Things have been much more stable in the Penn State secondary. A core group of four – cornerbacks John Reid and Grant Haley, free safety Marcus Allen (no relation to the 1981 Heisman winner from USC), and strong safety Malik Golden – has earned 48 of 52 possible starting assignments this season. Allen, a junior, leads the Lions with 101 tackles (six for loss) and also has two fumble recoveries. He also blocked an Ohio State field goal, leading to the game-winning TD return by Haley, in Penn State’s season-turning upset win. Golden, a senior, has 68 tackles, five for loss, plus an interception and a fumble recovery. Haley, a junior, has 32 tackles, while the sophomore Reid has five tackles for loss among 35 stops, seven pass break-ups, one INT and one fumble recovery. Junior Christian Campbell (three starts, 25 tackles, one INT, five PBUs) and sophomore Amani Oruwariye (22 tackles, one INT) are reserve corners who see time in the nickel, while junior Troy Apke (28 tackles, one INT) provides depth at safety.
Penn State Special Teams
Junior Tyler Davis earned All-Big Ten honors by making 22-of-24 field goal attempts (a long of 40) and all 55 PATs. Those 22 three-pointers give him 1.7 per game, ranking ninth nationally. Sophomore Joey Julius handles kickoffs, with 45 touchbacks on 93 opportunities (Penn State’s kickoff coverage ranks No. 28 nationally). Freshman Blake Gillikin is averaging 42.1 yards on 56 punts – the Lions rank 55th nationally in punt coverage. Freshman running back Miles Sanders is averaging 21.1 yards on 30 kickoff returns, while Reid is averaging 7.5 yards on 22 punt returns. One more note: Penn State has blocked two punts, as well as that aforementioned field goal.
USC Offensive Gameplan
USC’s victory over Notre Dame didn’t feature its most efficient offensive performance of 2016. Jackson’s explosive special teams plays limited the number of possessions for Sam Darnold and Co. – a “problem” any team would be glad to face. While it felt like USC was operating in fits and starts (the Trojans’ six punts were their most since the season opener) it still held the ball for 31 minutes, averaged more than six yards per play, scored on a pair of 50-plus-yard plays by Jackson and Jones, and converted on both of its red zone trips.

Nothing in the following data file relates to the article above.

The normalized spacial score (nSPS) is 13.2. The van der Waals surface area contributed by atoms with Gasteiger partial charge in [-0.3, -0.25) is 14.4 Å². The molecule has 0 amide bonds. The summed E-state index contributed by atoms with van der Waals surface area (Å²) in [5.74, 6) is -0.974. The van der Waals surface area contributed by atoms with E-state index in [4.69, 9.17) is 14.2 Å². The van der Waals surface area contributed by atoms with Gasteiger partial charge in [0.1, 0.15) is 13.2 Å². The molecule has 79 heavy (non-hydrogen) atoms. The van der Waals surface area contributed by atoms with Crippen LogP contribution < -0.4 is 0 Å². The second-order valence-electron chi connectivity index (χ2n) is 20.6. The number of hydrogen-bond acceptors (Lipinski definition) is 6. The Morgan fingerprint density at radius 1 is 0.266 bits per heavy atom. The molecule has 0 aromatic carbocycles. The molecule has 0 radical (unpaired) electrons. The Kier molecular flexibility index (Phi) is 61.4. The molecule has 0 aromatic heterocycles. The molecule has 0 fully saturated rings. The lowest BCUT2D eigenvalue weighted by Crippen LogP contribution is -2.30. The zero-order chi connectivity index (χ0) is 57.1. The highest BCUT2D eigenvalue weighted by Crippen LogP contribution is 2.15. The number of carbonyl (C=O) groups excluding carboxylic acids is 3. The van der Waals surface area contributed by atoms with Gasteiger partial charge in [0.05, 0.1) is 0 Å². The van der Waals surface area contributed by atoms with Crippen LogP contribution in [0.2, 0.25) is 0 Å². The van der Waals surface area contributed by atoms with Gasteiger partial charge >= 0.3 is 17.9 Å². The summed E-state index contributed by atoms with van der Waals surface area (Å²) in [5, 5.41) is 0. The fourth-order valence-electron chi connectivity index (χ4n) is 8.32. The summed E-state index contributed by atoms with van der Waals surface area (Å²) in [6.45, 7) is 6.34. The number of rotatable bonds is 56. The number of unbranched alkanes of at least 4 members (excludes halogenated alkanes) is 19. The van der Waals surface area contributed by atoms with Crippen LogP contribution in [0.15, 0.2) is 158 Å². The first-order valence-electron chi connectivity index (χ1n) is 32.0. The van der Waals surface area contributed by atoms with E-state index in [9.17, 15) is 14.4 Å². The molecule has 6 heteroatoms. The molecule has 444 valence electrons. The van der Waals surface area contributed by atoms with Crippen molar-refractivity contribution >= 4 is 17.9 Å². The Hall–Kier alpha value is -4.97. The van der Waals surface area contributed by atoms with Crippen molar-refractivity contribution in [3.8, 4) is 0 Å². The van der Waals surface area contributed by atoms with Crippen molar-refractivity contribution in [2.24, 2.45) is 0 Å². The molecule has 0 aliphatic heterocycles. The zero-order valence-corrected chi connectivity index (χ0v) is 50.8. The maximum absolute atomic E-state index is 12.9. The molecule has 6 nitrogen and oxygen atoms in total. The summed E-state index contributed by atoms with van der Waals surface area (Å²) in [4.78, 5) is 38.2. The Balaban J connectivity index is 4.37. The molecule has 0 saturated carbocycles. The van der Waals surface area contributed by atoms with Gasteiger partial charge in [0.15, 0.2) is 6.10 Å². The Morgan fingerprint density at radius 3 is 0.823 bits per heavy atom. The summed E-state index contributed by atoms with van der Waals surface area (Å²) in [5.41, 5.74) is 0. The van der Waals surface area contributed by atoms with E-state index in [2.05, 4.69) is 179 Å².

The matchup with the Nittany Lions presents a few interesting angles: Helton’s history with Penn State’s Pry (they worked on the same Memphis staff for three seasons); the Lions’ tackles-for-loss/sacks prowess vs. a Trojan offense that ranks in the national top 10 in limiting both; and Darnold’s struggles, at times, with ball security against Penn State’s knack for forcing (and recovering) fumbles. Both Helton and offensive coordinator Tee Martin have remarked – repeatedly – about the Lions’ exotic rush packages, comparing them most closely to the type of pressure Utah looks to bring. How the Trojans handle this pressure will answer a lot of questions about this matchup.
Don’t be surprised if Jones and Justin Davis play a bigger role in this game than many seem to mention. Penn State’s rush defense has struggled against its better opponents, with four teams rushing for more than 200 yards (and three others topping 150). Lost in the buzz around Darnold’s rise is a Trojan ground attack that’s averaged more than 236 yards per game since the redshirt freshman took over as starting quarterback. Establishing a ground game – even sticking with the run if it struggles early (see the Washington game) – hasn’t only opened up room for USC’s tailbacks. It’s also made Darnold an even more effective pass/run threat. And it’s what’s helped USC become such an efficient third-down offense (tops in the Pac-12, 15th nationally). So while Darnold and USC’s talented group of receivers will test the Penn State back seven in ways it hasn’t seen in 2016, the Trojans’ success (or struggle) on the ground could be its bellwether for the day.
USC Defensive Gameplan
Though Notre Dame’s 408 total yards on Nov. 26 marked the Trojan defense’s worst statistical performance of the season’s final month, there was plenty to like about how USC faced early adversity. After allowing a two-play, 75-yard drive on ND’s first possession, the Trojans held the Irish scoreless for the rest of the first half, capping that suffocating performance with an Ajene Harris pick-six to build a 24-7 halftime lead. USC posted a season-high six sacks, forced eight Irish punts, and was a late Irish touchdown (against USC reserves) away from holding its fourth consecutive opponent (and sixth in seven) to 20 points or less.